Wednesday, February 07, 2018

7. Concentrated Hebrews (7:1-28--Melchizedek)

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d. The Order of Melchizedek (7:1-28)
     1. Overview
  • Chapter 7 resumes where 5:10 left off. Jesus is a high priest after the order of Melchizedek. 
  • The author's strategy in this central argument of Hebrews (7:1-10:18) is three fold: 1) Christ is a superior priest, 2) in a superior sanctuary, 3) offering a superior sacrifice. So there is no more need for any Levitical system at all for Jesus has not only fulfilled it. He is actually the reality to which it pointed.
  • The early Christians understood Psalm 110:1 as a verse about Jesus. The author of Hebrews, perhaps uniquely, understood Psalm 110:4 as about Jesus too. The author understood this verse to say that the Messiah would be a priest after the order of Melchizedek.
  • But what is a priest after the order of Melchizedek? This is the question that Hebrews 7 seeks to answer.
  • To answer this question, the author goes to the only other passage in the Old Testament (his Scriptures) where Melchizedek is mentioned, namely, Genesis 14. This is thus a kind of gezerah shewah, "catchword" argument.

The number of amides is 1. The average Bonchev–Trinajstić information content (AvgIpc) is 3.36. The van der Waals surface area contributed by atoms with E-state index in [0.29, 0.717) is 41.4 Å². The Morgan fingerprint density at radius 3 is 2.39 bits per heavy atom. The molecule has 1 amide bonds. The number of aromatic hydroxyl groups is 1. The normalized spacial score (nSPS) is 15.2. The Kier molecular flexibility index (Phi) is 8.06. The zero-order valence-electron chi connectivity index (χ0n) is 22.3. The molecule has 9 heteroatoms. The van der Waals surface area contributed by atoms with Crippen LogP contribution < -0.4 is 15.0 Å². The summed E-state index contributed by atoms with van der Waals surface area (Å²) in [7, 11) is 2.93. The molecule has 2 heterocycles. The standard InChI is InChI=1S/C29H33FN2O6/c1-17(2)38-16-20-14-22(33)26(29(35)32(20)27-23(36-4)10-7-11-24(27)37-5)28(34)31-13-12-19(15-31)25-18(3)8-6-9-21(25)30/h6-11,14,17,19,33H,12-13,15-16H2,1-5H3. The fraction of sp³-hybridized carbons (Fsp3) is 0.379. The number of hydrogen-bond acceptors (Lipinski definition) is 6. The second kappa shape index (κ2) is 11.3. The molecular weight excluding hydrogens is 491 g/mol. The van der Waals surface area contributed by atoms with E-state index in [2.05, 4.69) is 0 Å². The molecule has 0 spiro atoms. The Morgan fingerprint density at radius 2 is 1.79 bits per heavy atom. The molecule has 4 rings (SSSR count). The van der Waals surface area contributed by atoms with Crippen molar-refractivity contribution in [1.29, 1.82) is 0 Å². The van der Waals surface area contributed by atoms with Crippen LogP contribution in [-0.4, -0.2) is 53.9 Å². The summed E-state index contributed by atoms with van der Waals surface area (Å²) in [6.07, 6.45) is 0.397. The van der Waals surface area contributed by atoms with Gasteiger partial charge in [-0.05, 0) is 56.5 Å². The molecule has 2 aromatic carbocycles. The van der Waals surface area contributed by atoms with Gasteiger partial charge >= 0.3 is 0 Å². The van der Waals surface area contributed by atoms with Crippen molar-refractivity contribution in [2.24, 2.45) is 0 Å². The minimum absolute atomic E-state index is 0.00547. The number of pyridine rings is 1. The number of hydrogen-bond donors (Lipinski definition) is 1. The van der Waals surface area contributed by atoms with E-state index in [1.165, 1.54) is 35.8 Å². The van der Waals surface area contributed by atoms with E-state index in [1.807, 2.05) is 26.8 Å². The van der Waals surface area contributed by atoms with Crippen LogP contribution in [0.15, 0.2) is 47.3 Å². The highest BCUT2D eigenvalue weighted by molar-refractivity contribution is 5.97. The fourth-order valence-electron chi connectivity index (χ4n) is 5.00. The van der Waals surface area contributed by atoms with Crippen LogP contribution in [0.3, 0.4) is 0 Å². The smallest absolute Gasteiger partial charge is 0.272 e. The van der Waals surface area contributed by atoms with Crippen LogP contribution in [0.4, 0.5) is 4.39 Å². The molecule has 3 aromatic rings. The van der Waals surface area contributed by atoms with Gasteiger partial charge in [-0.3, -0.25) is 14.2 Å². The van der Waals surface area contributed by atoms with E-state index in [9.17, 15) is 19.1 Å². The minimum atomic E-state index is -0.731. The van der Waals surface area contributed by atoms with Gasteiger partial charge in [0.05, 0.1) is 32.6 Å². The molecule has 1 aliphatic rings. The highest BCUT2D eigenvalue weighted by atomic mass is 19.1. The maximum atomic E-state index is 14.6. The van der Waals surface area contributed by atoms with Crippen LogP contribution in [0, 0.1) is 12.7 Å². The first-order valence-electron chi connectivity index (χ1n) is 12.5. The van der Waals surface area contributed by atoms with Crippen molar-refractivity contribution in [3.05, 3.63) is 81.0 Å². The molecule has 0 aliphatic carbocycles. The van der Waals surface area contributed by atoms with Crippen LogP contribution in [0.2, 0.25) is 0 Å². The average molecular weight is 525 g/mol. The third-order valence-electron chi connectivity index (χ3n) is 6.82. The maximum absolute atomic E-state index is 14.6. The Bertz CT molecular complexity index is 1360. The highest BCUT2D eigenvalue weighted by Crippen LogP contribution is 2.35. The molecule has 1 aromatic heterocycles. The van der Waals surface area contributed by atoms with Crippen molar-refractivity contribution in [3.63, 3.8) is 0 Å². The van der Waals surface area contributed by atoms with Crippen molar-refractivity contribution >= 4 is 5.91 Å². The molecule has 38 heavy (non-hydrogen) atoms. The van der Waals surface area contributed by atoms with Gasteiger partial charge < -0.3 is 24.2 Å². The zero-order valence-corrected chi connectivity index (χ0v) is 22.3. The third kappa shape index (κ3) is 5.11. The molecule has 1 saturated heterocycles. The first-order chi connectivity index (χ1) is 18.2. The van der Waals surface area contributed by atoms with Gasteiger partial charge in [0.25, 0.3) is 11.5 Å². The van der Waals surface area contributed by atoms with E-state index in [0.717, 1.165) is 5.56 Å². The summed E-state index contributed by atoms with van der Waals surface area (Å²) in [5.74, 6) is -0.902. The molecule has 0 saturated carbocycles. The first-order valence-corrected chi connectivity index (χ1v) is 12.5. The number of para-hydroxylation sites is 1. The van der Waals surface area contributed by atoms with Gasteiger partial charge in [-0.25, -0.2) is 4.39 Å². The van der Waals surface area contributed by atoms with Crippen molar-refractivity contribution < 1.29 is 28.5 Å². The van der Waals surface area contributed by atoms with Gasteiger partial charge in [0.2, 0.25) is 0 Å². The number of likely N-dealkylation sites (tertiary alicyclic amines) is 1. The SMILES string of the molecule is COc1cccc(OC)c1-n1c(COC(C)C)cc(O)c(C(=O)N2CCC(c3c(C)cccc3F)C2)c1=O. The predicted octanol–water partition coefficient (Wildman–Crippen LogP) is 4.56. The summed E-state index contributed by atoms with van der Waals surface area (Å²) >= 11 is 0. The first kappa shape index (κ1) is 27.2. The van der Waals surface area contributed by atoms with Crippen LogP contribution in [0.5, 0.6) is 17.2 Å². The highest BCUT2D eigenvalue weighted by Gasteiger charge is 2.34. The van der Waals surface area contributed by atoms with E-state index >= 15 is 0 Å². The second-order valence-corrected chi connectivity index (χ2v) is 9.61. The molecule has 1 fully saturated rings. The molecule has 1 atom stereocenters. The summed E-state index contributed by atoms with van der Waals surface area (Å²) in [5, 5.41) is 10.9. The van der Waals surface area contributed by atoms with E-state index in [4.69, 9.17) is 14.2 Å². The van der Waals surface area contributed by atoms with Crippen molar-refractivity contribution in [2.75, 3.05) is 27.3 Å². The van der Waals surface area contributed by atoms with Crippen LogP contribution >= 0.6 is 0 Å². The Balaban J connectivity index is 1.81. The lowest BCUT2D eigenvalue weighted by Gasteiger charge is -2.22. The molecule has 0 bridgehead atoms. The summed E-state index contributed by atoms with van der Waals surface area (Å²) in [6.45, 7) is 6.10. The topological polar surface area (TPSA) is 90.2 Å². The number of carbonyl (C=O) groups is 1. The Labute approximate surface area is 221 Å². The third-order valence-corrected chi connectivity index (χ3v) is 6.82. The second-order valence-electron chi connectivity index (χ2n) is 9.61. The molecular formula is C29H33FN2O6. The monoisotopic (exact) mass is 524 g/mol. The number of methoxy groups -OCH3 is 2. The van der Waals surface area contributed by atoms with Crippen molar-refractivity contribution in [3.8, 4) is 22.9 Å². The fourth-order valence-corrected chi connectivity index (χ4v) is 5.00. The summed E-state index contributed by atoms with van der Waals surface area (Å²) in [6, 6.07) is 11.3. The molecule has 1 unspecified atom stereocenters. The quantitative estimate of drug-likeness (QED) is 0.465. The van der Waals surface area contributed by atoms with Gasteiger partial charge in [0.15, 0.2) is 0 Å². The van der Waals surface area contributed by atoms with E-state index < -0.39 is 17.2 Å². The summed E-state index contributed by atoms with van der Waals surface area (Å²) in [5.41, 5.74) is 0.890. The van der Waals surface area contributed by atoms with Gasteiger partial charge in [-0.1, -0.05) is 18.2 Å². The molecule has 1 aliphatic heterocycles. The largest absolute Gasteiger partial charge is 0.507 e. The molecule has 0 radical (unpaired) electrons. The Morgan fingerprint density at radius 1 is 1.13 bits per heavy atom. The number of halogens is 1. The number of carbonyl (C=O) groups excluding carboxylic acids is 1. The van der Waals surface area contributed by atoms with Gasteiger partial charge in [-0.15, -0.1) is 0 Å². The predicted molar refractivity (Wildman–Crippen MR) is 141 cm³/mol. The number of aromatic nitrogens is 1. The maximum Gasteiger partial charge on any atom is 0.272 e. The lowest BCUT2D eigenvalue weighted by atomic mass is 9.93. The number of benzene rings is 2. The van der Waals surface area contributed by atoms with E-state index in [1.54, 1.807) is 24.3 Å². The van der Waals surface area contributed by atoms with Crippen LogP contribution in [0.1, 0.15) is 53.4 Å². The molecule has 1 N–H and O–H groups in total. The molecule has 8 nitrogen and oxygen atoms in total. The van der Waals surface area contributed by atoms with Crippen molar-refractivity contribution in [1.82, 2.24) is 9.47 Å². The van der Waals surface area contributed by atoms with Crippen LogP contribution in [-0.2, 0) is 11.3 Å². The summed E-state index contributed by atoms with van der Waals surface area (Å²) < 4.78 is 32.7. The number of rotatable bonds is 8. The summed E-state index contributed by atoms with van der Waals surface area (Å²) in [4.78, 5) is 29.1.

• There are three basic approaches to Melchizedek: 1) to see him as a Christophany, an appearance of Jesus in the Old Testament, 2) to see him as an archangel of sorts (following the possible lead of 11QMelchizedek), and 3) that Hebrews is doing midrash here, answering an exegetical question in Psalm 110:4 by interpreting the text of Genesis 14.
  • I favor the last option. First, there is no indication in Hebrews 7 that Jesus was Melchizedek. Rather, the Genesis text "likens" Melchizedek to Jesus. Second, if Melchizedek were an angel, surely Hebrews would say that Jesus was greater than he. Or why didn't Melchizedek provide atonement. Neither of these options seems likely.